If other employees are getting on with their jobs, they might not know you’re adding someone to the team. A friendly, informative welcome email will get everyone’s attention and make a new hire’s arrival less of a surprise. It could be a standalone email or incorporated as part of a weekly newsletter. 

This email can have an updated list of relevant information and lists, which is useful for both existing and new employees. This could include:

  1. HR numbers and emails

  2. A timeline of any ongoing corporate events

  3. Company social media links

  4. An early introduction to the team or senior staff

5. Introduce the Team and Assign a Buddy

As a manager, you probably won’t have time to be part of the employee onboarding process from start to finish. But you still want to make sure your new workers are looked after and settled in correctly. 

In this case, providing a buddy who can work with the fresh face one-on-one until they are comfortable is useful. A knowledgeable colleague works best in this position, as a direct manager can often be quite intimidating to ask questions to. It also helps to build a sense of camaraderie and union if you’ll be working in the same sphere, facing similar challenges. 

What to Do in the First Week 

So, the first day is out of the way, and things seem to have gone well. That’s not the end of the story, however.

Throughout the first week, there are several things that you need to do as an employer to help facilitate a sense of belonging and community. Now is the time to really help your new worker connect with their colleagues and the rest of the staff.

1. Conduct Regular Check-Ins

Even though you’ve assigned a buddy to show the new hire around, don’t leave it at that. Take an active role as manager and step in to check on how they are doing and if any problems need to be addressed. 

A new work environment can be stressful, particularly when an employee isn’t sure how things work or where they fit in best. Offering some words of advice and a friendly face is sure to boost their confidence and let them know they’re on the right track.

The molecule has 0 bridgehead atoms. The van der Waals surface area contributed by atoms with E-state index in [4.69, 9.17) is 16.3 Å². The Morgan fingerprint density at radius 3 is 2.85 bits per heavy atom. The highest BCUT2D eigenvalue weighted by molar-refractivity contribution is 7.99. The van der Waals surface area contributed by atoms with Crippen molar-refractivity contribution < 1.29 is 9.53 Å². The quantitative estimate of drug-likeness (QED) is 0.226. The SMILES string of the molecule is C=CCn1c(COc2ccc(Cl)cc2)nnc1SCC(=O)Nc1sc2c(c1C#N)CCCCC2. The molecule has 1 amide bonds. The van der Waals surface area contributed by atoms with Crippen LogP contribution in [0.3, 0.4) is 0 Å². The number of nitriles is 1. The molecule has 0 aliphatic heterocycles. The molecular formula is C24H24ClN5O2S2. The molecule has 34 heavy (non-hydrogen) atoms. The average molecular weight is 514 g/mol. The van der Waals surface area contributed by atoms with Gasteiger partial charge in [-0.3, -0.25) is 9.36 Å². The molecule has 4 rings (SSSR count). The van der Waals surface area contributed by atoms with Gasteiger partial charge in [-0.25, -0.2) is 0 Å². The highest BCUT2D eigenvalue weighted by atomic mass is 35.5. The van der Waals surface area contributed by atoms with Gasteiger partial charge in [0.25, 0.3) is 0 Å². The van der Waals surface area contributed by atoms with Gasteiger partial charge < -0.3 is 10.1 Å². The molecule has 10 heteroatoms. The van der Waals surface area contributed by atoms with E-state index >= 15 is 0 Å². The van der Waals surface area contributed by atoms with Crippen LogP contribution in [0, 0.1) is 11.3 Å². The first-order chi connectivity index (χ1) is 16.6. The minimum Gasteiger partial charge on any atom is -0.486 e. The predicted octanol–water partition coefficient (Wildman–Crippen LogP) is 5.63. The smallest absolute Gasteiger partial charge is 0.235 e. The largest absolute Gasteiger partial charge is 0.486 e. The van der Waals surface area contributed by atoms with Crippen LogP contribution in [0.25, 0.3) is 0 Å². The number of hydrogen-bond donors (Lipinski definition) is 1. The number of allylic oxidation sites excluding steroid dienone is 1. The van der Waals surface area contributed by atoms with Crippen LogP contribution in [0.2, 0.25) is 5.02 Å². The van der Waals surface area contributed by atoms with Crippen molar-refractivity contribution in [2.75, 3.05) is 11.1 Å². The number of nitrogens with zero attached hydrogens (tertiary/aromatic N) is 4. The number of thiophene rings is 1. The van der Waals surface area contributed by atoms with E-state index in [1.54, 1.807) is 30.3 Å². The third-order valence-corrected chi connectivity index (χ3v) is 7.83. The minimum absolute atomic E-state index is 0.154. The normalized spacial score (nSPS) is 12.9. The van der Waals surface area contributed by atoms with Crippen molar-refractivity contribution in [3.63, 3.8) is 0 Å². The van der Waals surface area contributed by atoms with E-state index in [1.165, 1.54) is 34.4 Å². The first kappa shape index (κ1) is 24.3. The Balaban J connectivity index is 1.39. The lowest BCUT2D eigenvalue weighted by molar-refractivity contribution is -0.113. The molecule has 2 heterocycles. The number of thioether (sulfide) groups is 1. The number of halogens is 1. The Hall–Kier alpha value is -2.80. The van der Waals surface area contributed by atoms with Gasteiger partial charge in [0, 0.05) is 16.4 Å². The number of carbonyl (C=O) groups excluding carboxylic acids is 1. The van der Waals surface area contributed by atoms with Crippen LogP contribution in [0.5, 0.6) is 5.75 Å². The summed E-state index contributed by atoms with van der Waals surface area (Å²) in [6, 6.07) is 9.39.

Be understanding if and when mistakes arise – no one is perfect, and it’s rare that people do something new correctly 100% of the time. 

Make use of software-as-a-service (SaaS) apps such as Slack or Microsoft Teams to keep in regular communication with remote workers so they don’t feel isolated and left to fend for themselves.

2. Devise Onboarding Activities and Team-Building Opportunities

If you want to foster a team spirit faster, then organize onboarding activities that everyone can take part in. This could be:

  1. Food and drinks after works

  2. Team-building exercises in the office 

  3. Escape rooms or event days out where members have to work together

Part of an effective onboarding process is to thoroughly incorporate new members into the team. Having dedicated areas for lunch, breaks, or general relaxing, such as game rooms, can help facilitate chat with co-workers and encourage strong bonds. 

Ultimately, this helps to separate where people work from where they go to relax, encouraging healthy boundaries and reducing stress and burnout. 

3. Promote Company Values Wherever Possible

Whilst this should also be done on the first day, the coming weeks will give you more time to properly demonstrate what it means to work as part of your business. Company policies, practices, and values should be made abundantly clear, and it’s up to not only employees but also senior management to showcase them to the best of their abilities. 

If you pride yourself on your “fun work environment” and preach “respect and kindness,” then it’s not good practice to shove a new hire into a cubicle and leave them to sort through mountains of paperwork. You’re not delivering on any of those promises.